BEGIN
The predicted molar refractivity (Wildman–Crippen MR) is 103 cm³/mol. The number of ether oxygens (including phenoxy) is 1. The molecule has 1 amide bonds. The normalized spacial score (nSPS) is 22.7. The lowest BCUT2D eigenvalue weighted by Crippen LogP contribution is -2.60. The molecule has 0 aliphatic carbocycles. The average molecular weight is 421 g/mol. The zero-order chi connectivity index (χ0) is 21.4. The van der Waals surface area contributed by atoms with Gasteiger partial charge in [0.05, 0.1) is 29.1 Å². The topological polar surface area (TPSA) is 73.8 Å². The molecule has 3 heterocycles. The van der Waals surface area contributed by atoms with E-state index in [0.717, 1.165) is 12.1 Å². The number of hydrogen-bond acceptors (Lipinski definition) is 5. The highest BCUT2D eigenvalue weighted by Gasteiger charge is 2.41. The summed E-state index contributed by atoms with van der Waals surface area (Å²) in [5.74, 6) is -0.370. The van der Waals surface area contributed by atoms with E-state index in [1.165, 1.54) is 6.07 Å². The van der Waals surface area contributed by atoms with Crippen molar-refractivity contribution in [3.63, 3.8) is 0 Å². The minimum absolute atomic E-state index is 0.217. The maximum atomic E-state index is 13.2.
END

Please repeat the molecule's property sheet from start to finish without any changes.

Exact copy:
The predicted molar refractivity (Wildman–Crippen MR) is 103 cm³/mol. The number of ether oxygens (including phenoxy) is 1. The molecule has 1 amide bonds. The normalized spacial score (nSPS) is 22.7. The lowest BCUT2D eigenvalue weighted by Crippen LogP contribution is -2.60. The molecule has 0 aliphatic carbocycles. The average molecular weight is 421 g/mol. The zero-order chi connectivity index (χ0) is 21.4. The van der Waals surface area contributed by atoms with Gasteiger partial charge in [0.05, 0.1) is 29.1 Å². The topological polar surface area (TPSA) is 73.8 Å². The molecule has 3 heterocycles. The van der Waals surface area contributed by atoms with E-state index in [0.717, 1.165) is 12.1 Å². The number of hydrogen-bond acceptors (Lipinski definition) is 5. The highest BCUT2D eigenvalue weighted by Gasteiger charge is 2.41. The summed E-state index contributed by atoms with van der Waals surface area (Å²) in [5.74, 6) is -0.370. The van der Waals surface area contributed by atoms with E-state index in [1.165, 1.54) is 6.07 Å². The van der Waals surface area contributed by atoms with Crippen molar-refractivity contribution in [3.63, 3.8) is 0 Å². The minimum absolute atomic E-state index is 0.217. The maximum atomic E-state index is 13.2.